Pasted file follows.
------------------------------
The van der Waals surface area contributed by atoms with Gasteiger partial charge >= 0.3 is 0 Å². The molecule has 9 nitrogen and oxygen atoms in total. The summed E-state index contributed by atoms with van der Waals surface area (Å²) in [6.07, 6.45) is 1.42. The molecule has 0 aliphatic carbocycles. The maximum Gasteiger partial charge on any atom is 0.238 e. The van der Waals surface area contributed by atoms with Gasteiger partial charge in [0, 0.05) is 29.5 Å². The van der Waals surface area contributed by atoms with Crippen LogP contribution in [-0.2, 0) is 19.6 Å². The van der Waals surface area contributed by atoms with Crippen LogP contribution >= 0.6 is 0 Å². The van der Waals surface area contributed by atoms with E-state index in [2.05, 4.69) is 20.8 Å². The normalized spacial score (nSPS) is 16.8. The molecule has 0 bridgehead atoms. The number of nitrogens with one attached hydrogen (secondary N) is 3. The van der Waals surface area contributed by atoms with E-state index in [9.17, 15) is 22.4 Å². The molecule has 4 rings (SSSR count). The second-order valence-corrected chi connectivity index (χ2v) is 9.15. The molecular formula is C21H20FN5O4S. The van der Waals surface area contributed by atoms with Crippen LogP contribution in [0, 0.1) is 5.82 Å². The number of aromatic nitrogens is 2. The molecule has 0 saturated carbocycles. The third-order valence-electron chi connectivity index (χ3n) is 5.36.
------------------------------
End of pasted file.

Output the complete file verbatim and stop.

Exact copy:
The van der Waals surface area contributed by atoms with Gasteiger partial charge >= 0.3 is 0 Å². The molecule has 9 nitrogen and oxygen atoms in total. The summed E-state index contributed by atoms with van der Waals surface area (Å²) in [6.07, 6.45) is 1.42. The molecule has 0 aliphatic carbocycles. The maximum Gasteiger partial charge on any atom is 0.238 e. The van der Waals surface area contributed by atoms with Gasteiger partial charge in [0, 0.05) is 29.5 Å². The van der Waals surface area contributed by atoms with Crippen LogP contribution in [-0.2, 0) is 19.6 Å². The van der Waals surface area contributed by atoms with Crippen LogP contribution >= 0.6 is 0 Å². The van der Waals surface area contributed by atoms with E-state index in [2.05, 4.69) is 20.8 Å². The normalized spacial score (nSPS) is 16.8. The molecule has 0 bridgehead atoms. The number of nitrogens with one attached hydrogen (secondary N) is 3. The van der Waals surface area contributed by atoms with E-state index in [9.17, 15) is 22.4 Å². The molecule has 4 rings (SSSR count). The second-order valence-corrected chi connectivity index (χ2v) is 9.15. The molecular formula is C21H20FN5O4S. The van der Waals surface area contributed by atoms with Crippen LogP contribution in [0, 0.1) is 5.82 Å². The number of aromatic nitrogens is 2. The molecule has 0 saturated carbocycles. The third-order valence-electron chi connectivity index (χ3n) is 5.36.